Measure for Measure–Act V

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So, the Duke orders everyone’s death. Ha! Death to self, everyone’s punishment is marriage!

So, today’s reflection is mostly abstract, Lit. major ramblings, because I don’t have much else to give you. But their punishment is also their reward, which sounds familiar to me. when Adam and Eve are thrown out of paradise, they are punished. Man must toil for all things to produce fruit, and woman must be subservient to man. Now, as Yeats says, “It’s certain there is no fine thing/Since Adam’s fall but needs much laboring.” Why would a man toil and why would a woman be subservient to her husband? Because they love. Their punishments purify their love, they have to really love each other, not merely lust after one another, to be willing to suffer for them.

Now, the Duke’s punishments is that all guilty are to be married to the ones they transgressed against. He is merciful. And one thing that a sinner has a hard time accepting and understanding is mercy. He craves it, but there is always the temptation of falling into despair, because it is something undeserved. Angelo, with his rooted sense of justice, has a difficult time understanding and accepting the Duke’s mercy, because he operates on a principle of “giving one his due.” And Angelo says, “I am sorry that such sorrow I procure,/And so deep sticks it in my penitent heart/That I crave death more willingly than mercy;/’Tis my deserving, and I do entreat it” (V.i.471-474). If you ever are surrounded by children long enough, you will come to understand that humanity has a natural propensity to desire justice. We choose hell, because when faced with the light of truth, knowing our transgressions against it, we desire the portion that is given to us.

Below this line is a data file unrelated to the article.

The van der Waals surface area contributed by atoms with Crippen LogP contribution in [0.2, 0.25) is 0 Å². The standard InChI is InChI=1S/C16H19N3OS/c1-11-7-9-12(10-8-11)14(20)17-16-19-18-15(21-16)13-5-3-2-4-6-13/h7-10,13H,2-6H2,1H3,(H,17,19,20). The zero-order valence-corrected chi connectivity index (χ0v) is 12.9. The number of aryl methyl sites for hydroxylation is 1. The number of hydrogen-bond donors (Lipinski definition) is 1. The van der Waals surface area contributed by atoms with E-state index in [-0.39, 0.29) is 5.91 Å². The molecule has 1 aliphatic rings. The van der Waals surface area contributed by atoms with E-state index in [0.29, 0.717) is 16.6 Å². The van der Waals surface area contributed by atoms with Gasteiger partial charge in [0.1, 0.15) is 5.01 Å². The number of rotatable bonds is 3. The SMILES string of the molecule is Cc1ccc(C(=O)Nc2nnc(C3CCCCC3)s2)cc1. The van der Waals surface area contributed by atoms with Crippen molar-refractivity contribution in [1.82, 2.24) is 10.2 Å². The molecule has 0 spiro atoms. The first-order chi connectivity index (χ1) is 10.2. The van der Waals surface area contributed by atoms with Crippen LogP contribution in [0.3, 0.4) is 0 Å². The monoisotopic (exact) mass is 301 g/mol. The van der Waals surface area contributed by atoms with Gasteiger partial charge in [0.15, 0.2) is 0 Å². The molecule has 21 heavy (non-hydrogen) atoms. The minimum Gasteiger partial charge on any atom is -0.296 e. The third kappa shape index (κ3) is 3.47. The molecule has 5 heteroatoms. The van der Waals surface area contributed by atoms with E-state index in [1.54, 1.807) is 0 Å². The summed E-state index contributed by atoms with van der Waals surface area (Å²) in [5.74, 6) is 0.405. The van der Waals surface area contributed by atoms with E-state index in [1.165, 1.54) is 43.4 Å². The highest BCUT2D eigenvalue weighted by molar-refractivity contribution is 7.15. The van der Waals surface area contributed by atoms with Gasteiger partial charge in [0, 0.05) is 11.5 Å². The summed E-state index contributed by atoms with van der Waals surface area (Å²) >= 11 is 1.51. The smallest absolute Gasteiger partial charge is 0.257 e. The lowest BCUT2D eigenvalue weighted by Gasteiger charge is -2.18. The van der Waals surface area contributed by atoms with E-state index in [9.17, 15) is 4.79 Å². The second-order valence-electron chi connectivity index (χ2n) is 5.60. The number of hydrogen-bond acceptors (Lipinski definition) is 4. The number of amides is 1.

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Yet, look at the mercy that is bestowed upon everyone in the illumination of truth in this play. Isabella forgives Angelo his trespasses, and kneels for his forgiveness. The Duke shows mercy, and allows all transgressors to live, while they must also forfeit themselves in love to their newly betrothed wives.

I could have more to say, but since this is already coming to you a day late, I will save it. I also need to get ready for work.

Measure for Measure–Acts III & IV

My apologies for yesterday. I had a terrible migraine for half the day.